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You started 2017 determined to make it the year of innovation, and that drive to make your business bigger and better is all the motivation you need to get out of bed in the morning. But that doesn’t mean your employees feel the same way.
Whether you’re rolling out a new data management system or revolutionising a long-held process, it all sounds the same to them – it just means a whole load of changes and a messy transitional period to deal with. And if their hearts aren’t in it, even the most brilliant strategy for innovation will fail.
To get your entire team on side, you need to create a workplace culture that encourages your employees to embrace change and innovation.
Here are five steps that’ll help you do exactly that.
#1: Ask for their opinions
Announce a big change to your business and instantly rumours about job losses, replacements and longer hours will start flying around the office. They’re a sign that everyone’s feeling a little unsure about what your latest innovation means for their working days and their careers.
If you ignore those grumblings, a nasty, uncooperative atmosphere will quickly develop. The difficulty is catching the whispers, which will no doubt be swiftly silenced whenever you enter the room.
#2: Address their feelings
There’s no point collecting feedback and then leaving it to collect dust at the back of your desk – it’s just a waste of everyone’s time. Once you’ve got their opinions, address each specific concern.
So, if a department is worried about job security, speak to the team and placate them. Let them know your intention is to make their job easier, not to replace them.
Be honest and supportive, and make it clear that you’re always open to hearing their thoughts, even once the new project is well under way.
#3: Communicate what’s happening
Before asking your employees to implement a new innovative strategy, call a team meeting and explain what’s going on in a clear and concise manner.
Imagine you’re pitching your idea to potential investors (after all, your employees will be investing their time and efforts into this) and start at the beginning. Discuss how and where your scheme has come from, and why you’re so excited about it.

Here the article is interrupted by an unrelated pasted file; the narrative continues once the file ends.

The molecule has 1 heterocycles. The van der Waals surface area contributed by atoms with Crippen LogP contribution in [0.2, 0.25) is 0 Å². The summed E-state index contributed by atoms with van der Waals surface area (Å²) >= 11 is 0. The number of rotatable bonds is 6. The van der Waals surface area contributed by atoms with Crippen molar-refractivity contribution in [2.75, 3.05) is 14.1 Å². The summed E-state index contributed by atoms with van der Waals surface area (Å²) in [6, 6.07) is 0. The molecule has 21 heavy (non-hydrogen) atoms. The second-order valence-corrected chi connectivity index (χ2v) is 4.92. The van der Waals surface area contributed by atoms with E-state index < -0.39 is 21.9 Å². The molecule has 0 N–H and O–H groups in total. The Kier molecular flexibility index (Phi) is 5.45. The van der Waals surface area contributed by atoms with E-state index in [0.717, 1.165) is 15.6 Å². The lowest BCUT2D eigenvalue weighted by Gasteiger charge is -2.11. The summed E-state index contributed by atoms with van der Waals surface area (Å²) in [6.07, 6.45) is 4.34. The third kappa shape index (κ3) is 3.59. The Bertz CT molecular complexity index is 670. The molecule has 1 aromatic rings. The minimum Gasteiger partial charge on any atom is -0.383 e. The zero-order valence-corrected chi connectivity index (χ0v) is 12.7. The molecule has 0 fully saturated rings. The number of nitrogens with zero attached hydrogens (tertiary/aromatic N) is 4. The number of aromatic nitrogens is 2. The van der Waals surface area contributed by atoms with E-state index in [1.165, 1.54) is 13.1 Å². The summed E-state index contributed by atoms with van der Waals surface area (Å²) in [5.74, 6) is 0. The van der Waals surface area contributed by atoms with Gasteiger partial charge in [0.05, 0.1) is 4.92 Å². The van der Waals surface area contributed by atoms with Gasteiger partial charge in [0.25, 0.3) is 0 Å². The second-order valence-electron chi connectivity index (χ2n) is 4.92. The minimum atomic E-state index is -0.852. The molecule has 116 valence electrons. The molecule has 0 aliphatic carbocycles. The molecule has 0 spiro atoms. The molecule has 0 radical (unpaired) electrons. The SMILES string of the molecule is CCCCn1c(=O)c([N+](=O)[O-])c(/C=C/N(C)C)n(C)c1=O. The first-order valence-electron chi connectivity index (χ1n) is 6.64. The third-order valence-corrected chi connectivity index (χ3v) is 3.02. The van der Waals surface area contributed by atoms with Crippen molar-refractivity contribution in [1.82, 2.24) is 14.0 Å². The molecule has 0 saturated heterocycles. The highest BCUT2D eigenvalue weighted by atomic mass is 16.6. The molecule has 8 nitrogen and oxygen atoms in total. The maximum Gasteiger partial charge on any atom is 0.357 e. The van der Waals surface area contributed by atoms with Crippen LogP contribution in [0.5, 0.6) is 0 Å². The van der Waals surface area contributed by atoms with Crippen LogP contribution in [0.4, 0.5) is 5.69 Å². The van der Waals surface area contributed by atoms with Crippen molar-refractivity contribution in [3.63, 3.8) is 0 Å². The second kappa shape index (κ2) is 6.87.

Hopefully your passion will be infectious, but at the very least you’ll be able to clear up any lingering confusion or rumours.
#4: Offer further training
The success of your latest venture depends upon your employees, so give them the tools and expertise to implement it effectively.
If you’re investing in new software or updating equipment, establish a training programme that’ll teach them the basics of operating it.
By doing so, you’re helping the entire team feel more confident about their ability to deal with the changes coming their way.
#5: Celebrate achievements and learn from failures
When you’re focusing on being innovative, there’s bound to be a few mistakes along the way. But if your employees are worried about the consequences of failure, they won’t feel confident enough to try out new things.
Build a corporate culture that replaces that negative sense of individual responsibility with a team mentality, that views failure as a learning process rather than something to shy away from, to keep morale high.
It won’t happen overnight, but you can start by acknowledging small and large achievements (weekly shout outs or incentive schemes work well), holding weekly brainstorming sessions to evaluate progress and analysing mistakes as a team.
By following these five steps to get your employees on board with change, you’ll soon find that your latest strategies for innovation are much more successful.
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